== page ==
Shadeism is a huge issue in our community. The false dichotomy of light skin over dark skin is perhaps one of the most damaging legacies of chattel enslavement.
Growing up, I was unfortunately dubbed a “lightie”. An arbitrary term of ignorant endearment used to describe black people of a fairer complexion. Admittedly I enjoyed being labelled in this way. I enjoyed the separation I gained from my darker skinned friends and the inevitable appeal that being a “lightie” brought (especially when it came from girls!). The most worrying thing about my enjoyment of this situation is that my fairer complexion facilitated the denial of my “African-ness.” Despite the fact my father was born in Cameroon, and my mother being born in the Caribbean of African descent; it never occurred to me that someone of my complexion could identify as fully being black, let alone African. (As if African is a higher gradation of blackness).
My reason for raising this issue is to highlight the damaging affect that shadeism has in our community. The fairer skin among us can no longer gain the tangible rewards of massas favour and thus any elevated status we grant ourselves or is granted to us is completely false and only serves to further divide us.
It is also important to remember that any reversal in this prejudice i.e. darker skin blacks claiming that fairer skin people are not “black” enough, is equally as damaging. Although not on mass, I have noticed this trend. I made a point at an African community meeting and unfortunately a lady hinted that my point should be taken with a pinch of salt due to my fairer complexion. I must stress, this is not a common issue, but anything that creeps into our community and divides us must be ironed out.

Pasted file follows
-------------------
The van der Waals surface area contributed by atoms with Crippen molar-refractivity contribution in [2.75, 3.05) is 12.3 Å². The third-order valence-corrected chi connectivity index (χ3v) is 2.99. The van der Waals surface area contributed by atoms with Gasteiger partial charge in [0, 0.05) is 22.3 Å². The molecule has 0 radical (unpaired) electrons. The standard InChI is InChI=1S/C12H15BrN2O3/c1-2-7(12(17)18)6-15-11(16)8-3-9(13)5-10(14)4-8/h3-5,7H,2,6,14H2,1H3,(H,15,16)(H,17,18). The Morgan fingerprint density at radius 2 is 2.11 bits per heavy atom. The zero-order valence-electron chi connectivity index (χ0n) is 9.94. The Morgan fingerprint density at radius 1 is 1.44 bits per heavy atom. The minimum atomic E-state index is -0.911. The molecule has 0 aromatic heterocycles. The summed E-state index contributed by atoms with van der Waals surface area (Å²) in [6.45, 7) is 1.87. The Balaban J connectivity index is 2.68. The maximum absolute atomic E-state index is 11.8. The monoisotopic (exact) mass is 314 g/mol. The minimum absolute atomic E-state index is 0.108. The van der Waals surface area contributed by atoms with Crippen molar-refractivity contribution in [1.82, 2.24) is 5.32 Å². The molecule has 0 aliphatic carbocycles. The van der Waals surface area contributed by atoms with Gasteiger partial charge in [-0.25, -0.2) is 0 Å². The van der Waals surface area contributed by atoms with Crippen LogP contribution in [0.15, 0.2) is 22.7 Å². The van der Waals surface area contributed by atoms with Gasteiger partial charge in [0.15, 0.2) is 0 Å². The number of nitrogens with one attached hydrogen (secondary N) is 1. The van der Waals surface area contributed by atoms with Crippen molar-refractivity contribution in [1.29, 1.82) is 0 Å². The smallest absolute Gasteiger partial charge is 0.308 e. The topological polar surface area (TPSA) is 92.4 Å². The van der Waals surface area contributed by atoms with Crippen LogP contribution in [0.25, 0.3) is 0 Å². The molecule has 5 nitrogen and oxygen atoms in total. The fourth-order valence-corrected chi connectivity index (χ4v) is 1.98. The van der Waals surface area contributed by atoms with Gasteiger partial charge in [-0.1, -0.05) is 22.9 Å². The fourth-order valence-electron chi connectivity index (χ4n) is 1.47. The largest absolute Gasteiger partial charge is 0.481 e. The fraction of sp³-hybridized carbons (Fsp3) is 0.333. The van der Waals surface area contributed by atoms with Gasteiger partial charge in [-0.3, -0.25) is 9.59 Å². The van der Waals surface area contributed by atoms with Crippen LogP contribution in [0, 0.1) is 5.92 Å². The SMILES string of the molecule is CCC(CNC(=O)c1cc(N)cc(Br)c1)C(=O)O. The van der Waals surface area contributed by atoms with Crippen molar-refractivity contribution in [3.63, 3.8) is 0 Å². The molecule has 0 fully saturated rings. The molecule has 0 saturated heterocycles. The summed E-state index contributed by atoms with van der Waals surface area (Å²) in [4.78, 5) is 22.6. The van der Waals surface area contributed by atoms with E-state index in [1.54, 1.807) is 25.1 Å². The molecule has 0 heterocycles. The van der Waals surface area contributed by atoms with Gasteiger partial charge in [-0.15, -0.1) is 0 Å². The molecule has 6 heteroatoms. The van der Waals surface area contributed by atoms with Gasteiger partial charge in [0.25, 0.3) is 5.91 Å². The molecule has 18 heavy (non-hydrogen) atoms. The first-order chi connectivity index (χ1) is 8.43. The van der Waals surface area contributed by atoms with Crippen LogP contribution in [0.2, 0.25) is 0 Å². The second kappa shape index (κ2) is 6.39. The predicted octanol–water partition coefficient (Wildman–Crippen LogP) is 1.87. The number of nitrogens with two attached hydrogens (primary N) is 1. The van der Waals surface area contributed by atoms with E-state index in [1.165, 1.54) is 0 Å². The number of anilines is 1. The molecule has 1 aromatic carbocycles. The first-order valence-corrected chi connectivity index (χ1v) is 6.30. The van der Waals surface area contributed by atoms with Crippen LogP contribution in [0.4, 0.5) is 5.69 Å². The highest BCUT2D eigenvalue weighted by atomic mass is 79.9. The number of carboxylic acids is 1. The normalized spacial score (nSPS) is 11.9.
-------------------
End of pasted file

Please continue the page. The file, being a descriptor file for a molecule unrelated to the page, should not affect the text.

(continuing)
It is of vital importance that we as a people come together. Especially in the wake of the recent killings of several black men by the US police force across the pond. In the UK, Mark Duggan received no favours from the police when they brutally assassinated him in cold blood, for being of a fairer complexion.
Anyone with a vague understanding of history as it pertains to African enslavement will understand exactly why in our community we lend favourable status to blacks with a fairer complexion. As a means to subjugate the slaves, they were taught that their dark skin was a mark of shame and even a curse from God. They were taught that whiteness was synonymous with Godliness, and thus the closer one was to their complexion, the more desirable they were. In common parlence we see among black males a tendency to chase “lighties” and you will often hear a black men jokingly refer to how undesirable dark skin women are.
“Black” among many young inner city Britons, no longer refers to people of African descent but rather exclusively refers to dark skinned black people. Growing up this caused me huge internal conflict as my parents had always taught me to identify as black. Thus when I saw a black person of a darker complexion I saw something in them that I could relate to , perhaps even a sense of home. It was only as I got older that it dawned on me that the same dark skinned black people with whom I felt a sense of companionship with based on my perceived shared identity, may have not looked upon me the same way. This realisation hurt but further facilitated my self denial and allowed me to adopt a new identity as a “lightie”.